Oil barrier breached

November light sweet crude touches $50

The Daily Star: “This is a major problem we don’t need. There is just not enough sweet crude“.

Some of the current rationales given for the latest spike in oil prices include

· Unrest in Nigeria – Shell evacuated 200 workers from the Niger Delta due to insecurity

· Unrest in Saudi Arabia – firefight in Riyadh’s Shifa district, Frenchman killed in Jeddah

· More sabotage attacks on Iraqi pipelines – two Iraqis were killed near Kirkuk when a bomb they were planning to plant exploded

· Tropical storm Jeanne – any news suggesting an oil supply threat moves traders, because…

· …U.S. oil inventories are at the lowest levels since February.

“There is beginning to be a problem with inventories”, a trader quoted in the Bloomberg piece said. He continued, “$50 is a psychological shock, and it could climb to $60. It’s definitely something that could happen”.

Additional reporting from the New Zealand Herald lays out a grim future:

The lack of a supply cushion has reinforced the view among some investors that oil near $50 is not overpriced, despite a 50 per cent jump in crude prices since the start of the year.”The market faces the prospect of years without sufficient flexibility or insulation from shocks during a period of extreme geopolitical stress,” said analyst Paul Horsnell of Barclays Capital.

But here’s the real kicker. Demand is so high that

Extra crude from Opec, now pumping at a 25-year high, has failed to make any impact. The group produced 30.5 million bpd in September, the highest since 1979, tanker-tracking consultancy Petrologistics said Monday.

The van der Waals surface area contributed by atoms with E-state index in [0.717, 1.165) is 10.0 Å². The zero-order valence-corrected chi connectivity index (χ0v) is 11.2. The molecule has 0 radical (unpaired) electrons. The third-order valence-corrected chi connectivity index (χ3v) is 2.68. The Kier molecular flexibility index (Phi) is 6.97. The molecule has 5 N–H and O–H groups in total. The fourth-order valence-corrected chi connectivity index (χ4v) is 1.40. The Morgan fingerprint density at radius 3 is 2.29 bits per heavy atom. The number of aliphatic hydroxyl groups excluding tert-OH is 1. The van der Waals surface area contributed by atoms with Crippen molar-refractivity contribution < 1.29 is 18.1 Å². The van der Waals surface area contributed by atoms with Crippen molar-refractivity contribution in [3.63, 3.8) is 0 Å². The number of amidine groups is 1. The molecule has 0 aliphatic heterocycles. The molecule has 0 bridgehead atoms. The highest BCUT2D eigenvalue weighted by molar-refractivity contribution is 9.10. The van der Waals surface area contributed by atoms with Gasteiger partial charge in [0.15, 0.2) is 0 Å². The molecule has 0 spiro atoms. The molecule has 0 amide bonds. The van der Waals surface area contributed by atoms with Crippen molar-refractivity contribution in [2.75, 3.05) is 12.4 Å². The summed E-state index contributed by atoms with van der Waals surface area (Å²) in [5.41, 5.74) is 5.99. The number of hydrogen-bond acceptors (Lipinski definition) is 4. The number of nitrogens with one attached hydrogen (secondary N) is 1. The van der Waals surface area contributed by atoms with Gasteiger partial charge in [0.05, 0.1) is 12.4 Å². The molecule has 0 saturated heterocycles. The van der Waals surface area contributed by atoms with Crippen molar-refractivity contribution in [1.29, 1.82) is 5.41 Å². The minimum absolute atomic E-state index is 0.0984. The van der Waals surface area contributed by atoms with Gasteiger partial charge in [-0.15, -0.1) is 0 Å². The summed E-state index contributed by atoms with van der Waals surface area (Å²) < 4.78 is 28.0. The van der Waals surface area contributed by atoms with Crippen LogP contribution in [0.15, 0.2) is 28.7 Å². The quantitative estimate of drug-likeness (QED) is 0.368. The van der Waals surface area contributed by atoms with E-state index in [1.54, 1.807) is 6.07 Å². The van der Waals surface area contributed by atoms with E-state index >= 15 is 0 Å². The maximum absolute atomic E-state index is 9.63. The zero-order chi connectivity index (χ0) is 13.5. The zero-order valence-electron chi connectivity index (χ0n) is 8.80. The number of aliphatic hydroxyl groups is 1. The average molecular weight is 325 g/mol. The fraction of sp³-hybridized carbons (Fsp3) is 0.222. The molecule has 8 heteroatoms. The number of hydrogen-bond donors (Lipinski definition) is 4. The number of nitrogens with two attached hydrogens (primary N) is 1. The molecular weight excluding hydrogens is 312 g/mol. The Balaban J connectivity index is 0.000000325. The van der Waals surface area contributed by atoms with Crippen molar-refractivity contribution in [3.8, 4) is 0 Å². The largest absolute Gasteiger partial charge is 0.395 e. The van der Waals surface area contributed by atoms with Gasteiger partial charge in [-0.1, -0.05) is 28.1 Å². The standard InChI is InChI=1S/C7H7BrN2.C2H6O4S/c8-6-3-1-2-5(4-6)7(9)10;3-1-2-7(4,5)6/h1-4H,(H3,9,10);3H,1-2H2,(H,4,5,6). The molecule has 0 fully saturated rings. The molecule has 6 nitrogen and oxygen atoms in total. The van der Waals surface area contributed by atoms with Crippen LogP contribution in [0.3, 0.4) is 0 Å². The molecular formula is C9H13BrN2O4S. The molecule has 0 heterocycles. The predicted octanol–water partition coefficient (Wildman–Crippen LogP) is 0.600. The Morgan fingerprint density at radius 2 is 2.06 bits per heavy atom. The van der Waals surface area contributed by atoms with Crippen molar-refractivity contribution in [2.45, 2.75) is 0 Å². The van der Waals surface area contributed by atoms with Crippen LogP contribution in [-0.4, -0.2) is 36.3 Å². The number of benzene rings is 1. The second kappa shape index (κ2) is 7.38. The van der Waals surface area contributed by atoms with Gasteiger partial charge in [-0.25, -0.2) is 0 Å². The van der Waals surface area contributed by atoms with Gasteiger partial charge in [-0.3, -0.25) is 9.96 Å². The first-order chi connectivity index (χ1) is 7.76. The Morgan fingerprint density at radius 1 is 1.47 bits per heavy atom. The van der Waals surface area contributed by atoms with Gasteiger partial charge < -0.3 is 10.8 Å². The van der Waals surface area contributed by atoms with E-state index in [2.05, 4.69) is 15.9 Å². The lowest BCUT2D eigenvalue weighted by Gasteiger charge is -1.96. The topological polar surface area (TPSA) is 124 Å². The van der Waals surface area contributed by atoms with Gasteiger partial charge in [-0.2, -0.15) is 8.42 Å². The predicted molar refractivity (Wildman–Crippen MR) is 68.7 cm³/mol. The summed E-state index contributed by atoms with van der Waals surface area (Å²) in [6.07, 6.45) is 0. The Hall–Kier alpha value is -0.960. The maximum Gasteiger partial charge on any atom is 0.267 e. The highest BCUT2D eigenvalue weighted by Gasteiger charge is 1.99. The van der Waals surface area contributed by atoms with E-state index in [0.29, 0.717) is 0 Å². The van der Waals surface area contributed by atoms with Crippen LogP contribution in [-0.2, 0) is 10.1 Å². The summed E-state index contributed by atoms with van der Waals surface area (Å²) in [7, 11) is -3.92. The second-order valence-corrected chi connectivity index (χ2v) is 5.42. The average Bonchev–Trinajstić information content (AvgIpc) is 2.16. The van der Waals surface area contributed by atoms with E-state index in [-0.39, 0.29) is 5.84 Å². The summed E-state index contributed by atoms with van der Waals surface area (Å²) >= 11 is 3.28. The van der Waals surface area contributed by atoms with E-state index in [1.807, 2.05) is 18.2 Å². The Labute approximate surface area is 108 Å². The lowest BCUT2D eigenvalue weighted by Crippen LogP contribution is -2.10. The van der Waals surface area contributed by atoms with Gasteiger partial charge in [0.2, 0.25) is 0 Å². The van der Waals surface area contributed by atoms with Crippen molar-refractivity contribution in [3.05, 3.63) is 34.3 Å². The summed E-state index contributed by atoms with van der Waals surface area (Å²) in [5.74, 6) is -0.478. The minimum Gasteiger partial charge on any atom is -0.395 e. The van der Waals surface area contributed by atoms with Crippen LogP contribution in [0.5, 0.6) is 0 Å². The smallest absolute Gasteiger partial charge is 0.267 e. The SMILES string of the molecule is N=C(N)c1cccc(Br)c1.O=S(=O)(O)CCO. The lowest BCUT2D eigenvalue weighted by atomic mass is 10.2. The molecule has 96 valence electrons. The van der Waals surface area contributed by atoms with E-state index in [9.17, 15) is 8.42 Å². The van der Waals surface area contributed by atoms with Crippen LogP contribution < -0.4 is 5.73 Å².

The people who watch tankers suggest that OPEC has succeeded in increasing output by 2.5 million bpd, but it doesn’t matter, due to the Nigerian problems and other strains making the highest output rates unsustainable, growing demand still hasn’t been slaked.

The story that moved the markets last week, Yukos cuts in China deliveries, barely makes the radar compared to this week’s oil problems.

I really need to finish that “next posting” I promised two months ago, as energy could sharply rise as an issue in the presidential campaign. Could the October surprise be gas lines?

Meanwhile, it is time to review the Matthew Simmons material I cited in July.

Update 9:45am: Oil is up sharply at $50.47 in early Tuesday trading. According to this updated version of the Bloomberg story cited, Robert Mabro, president of the U.K.-based Oxford Institute for Energy Studies is quoted:

With geopolitical uncertainty, large demand growth and limitations to capacity, the surprise isn’t that oil reached $50 but that it hasn’t gone to $70.

Also,

The Niger Delta People’s Volunteer Force plans to extend the fighting across the delta and will target Agip, a unit of Rome-based Eni SpA, Reuters reported, citing an interview with rebel leader Mujahid Dokubo-Asari. In March 2003, Shell, ChevronTexaco Corp. and Total were forced to idle more than a third of Nigeria’s output because of violence around the town of Warri.

“Given the fact that we have such a tight supply-demand balance and that Nigeria is one of the major oil producers in OPEC, any potential disruption there at this moment in time would be very significant for prices”, said Simon Wardell, an analyst at World Markets Research Centre in London.

Daily oil output in the Gulf of Mexico, home to a quarter of U.S. oil production, remains about 500,000 barrels below normal two weeks after Hurricane Ivan, the U.S. Minerals Management Service said. More than 11 million barrels of production have been lost in the past two weeks.

Funny how the Bush campaign is basically mum about how high oil prices may affect the election, preferring instead to push the terror panic button. All we know is the Whitehouse is keeping “a close eye on” the oil price, according to spokesman Scott McClellan. I really feel secure knowing that.

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